Wednesday, June 08, 2016

Booknote: Tarot Cards

Isabella Alston and Kathryn Dixon, Tarot Cards. Cobham, UK: TAJ Books International, 2014. ISBN: 978-1-84406-338-3. (Link to Amazon page. As of this post, WorldCat did not have a record on the book's ISBN number).

Genre: nonfiction
Subgenre: Tarot, art
Format: hardback
Source: I bought this on clearance at Half Price Books. (Hey, it was a dollar, not bad for the value).

This is another small book, an art book of 95 pages showing a variety of Tarot card decks. It's a very nice book to look at. For Tarot card deck collectors, this book may incite their collecting lust a bit. The book starts with an introduction that sets up the book and gives a brief history of Tarot cards. This book looks at Tarot cards as an art form. The authors write:

"The beauty and lyricism of hundreds, and even thousands, of tarot cards illustrated throughout the last 600 years, as well as those currently in circulation, and those yet to be designed and published, make them a unique art form. This book celebrates that art form" (6).

After the book's introduction, we get to see various samples of Tarot card decks. Naturally, it starts with a selection from the Rider Waite Smith deck as this is the most popular style, and it is considered a standard. After this, the oldest sample we see is the 15th century Visconti Tarot. From there, the book goes on in order presenting other antique decks and working up to modern times where we find a wide variety of decks. Recently, as I have started a journey to study and learn Tarot, I coined what I call the Rivera Tarot Corollary to Ranganathan, which states:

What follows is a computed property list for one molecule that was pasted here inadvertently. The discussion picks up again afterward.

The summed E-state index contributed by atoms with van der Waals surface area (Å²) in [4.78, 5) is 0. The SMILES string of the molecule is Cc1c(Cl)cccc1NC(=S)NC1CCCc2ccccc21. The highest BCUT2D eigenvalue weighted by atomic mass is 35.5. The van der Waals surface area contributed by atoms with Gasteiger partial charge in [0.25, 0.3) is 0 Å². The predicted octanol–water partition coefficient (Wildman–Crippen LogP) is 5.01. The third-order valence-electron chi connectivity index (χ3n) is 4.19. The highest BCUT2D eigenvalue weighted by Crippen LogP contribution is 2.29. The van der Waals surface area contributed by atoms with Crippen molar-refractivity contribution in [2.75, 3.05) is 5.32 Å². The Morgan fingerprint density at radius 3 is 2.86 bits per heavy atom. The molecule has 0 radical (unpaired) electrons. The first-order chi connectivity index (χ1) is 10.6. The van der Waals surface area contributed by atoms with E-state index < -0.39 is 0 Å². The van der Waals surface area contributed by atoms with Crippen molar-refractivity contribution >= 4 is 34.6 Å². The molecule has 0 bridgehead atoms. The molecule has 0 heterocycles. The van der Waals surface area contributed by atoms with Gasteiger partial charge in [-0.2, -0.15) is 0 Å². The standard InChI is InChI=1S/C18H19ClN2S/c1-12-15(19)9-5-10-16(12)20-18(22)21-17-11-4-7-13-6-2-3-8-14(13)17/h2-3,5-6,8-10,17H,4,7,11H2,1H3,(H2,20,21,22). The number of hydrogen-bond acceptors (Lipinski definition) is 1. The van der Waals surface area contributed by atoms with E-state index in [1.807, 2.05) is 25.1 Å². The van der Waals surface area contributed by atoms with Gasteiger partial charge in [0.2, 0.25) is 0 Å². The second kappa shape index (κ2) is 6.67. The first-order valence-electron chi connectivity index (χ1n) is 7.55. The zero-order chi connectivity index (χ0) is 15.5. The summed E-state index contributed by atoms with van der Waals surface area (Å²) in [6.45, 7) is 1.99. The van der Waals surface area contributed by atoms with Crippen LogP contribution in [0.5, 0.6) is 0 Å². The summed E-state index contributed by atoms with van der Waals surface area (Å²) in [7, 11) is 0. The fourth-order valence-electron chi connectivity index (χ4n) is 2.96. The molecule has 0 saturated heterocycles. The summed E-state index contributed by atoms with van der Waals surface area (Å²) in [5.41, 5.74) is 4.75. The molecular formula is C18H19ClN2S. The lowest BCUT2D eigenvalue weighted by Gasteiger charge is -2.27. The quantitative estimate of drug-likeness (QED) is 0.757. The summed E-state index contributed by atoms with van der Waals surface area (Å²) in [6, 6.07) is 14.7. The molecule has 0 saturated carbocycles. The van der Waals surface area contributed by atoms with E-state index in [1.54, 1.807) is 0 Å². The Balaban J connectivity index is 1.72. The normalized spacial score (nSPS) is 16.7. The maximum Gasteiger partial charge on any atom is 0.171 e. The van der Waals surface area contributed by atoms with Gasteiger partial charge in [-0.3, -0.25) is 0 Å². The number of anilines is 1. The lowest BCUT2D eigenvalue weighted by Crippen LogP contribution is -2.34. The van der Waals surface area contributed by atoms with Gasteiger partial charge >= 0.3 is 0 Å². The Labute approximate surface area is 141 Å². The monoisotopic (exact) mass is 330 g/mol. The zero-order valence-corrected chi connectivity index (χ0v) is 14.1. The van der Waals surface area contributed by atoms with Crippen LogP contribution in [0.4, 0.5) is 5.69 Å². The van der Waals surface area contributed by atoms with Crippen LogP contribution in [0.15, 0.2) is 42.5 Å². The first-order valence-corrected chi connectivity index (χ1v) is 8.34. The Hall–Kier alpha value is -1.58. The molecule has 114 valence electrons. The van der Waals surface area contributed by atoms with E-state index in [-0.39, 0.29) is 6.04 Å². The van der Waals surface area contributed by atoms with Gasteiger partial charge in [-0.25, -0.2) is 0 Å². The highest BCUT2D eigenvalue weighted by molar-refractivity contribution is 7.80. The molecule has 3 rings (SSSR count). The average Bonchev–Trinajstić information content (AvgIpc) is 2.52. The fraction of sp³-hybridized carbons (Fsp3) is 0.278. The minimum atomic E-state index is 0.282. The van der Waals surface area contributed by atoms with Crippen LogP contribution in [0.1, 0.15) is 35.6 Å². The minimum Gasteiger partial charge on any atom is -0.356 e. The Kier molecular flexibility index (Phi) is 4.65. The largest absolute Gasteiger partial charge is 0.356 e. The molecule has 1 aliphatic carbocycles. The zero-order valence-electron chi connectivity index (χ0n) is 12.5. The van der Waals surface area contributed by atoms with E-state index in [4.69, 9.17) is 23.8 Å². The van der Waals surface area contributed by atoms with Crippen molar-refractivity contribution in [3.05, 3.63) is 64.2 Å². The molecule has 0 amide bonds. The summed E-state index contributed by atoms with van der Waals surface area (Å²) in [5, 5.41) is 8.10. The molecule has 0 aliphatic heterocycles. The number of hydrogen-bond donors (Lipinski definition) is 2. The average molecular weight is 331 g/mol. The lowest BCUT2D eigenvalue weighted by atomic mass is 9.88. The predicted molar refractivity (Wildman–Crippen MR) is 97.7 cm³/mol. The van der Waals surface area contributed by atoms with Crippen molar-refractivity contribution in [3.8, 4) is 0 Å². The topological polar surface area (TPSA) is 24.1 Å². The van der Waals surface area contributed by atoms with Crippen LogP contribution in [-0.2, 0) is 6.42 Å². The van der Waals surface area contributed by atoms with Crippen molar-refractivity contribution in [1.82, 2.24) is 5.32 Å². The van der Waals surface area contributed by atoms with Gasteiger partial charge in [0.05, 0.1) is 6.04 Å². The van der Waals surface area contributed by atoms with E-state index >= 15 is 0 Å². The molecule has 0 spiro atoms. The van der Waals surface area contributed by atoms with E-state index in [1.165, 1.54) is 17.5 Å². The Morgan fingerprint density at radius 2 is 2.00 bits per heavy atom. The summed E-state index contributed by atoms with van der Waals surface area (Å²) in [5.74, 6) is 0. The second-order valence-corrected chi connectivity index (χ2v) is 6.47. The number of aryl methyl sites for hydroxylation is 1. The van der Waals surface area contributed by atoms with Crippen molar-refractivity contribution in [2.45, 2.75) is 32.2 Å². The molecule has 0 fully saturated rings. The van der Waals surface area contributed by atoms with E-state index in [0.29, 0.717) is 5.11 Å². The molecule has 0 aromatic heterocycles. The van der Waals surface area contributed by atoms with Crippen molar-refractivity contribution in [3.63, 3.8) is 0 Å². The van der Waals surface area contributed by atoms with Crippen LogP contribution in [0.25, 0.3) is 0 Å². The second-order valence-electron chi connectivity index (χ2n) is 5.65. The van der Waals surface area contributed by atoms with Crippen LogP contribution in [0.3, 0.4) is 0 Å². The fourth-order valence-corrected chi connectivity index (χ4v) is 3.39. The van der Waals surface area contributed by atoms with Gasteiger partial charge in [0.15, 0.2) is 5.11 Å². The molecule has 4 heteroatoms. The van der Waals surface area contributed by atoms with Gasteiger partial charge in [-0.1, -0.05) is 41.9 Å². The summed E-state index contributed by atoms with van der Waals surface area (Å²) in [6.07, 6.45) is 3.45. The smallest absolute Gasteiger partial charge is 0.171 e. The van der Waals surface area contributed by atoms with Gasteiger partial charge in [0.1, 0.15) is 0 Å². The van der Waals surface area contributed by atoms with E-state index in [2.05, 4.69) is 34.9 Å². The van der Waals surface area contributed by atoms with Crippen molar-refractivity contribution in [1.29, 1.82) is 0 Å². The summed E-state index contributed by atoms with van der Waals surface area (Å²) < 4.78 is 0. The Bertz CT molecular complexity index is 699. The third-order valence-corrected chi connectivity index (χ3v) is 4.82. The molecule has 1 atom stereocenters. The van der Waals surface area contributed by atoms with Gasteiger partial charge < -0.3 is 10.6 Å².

"Every Tarot deck its reader/collector, and every reader/collector its Tarot deck." 

This book helps prove the Rivera Tarot Corollary to Ranganathan. Sure, you could start learning Tarot on the classic Rider Waite Smith. Many people do, but you don't have to start with the Rider Waite Smith deck. There are many styles and art form to choose from when it comes to Tarot decks. Yes, many are derived from or draw upon the Rider Waite Smith deck, but some creators have their own systems such as the Crowley-Harris Thoth Tarot. If you want to study Tarot, there is a deck for you. Like Arthurian tales and lore? There is an Arthurian Legend Tarot. Like DaVinci? There is the DaVinci Enigma Tarot. Like your art a bit more surreal and on the wild side? Maybe the Deviant Moon Tarot is for you. The book presents those decks and more for a total of 55 decks ranging from historical to contemporary. Aside from commenting on some of the historical decks, the rest of the book is simply images of the various decks.

The only disadvantage of this art book is the size. The book is about 6 by 6 inches. This means some of the images are a bit small. I do wish the book was a big bigger because some of the images could be better appreciated if they were bigger. Still, it is a nice little book to look at. Overall, the book is meant to give you a small overview of what has been created and what is available now. I liked it.

3 out of 5 stars.

This book qualifies for the following 2016 Reading Challenges:

1 comment:

Unknown said...

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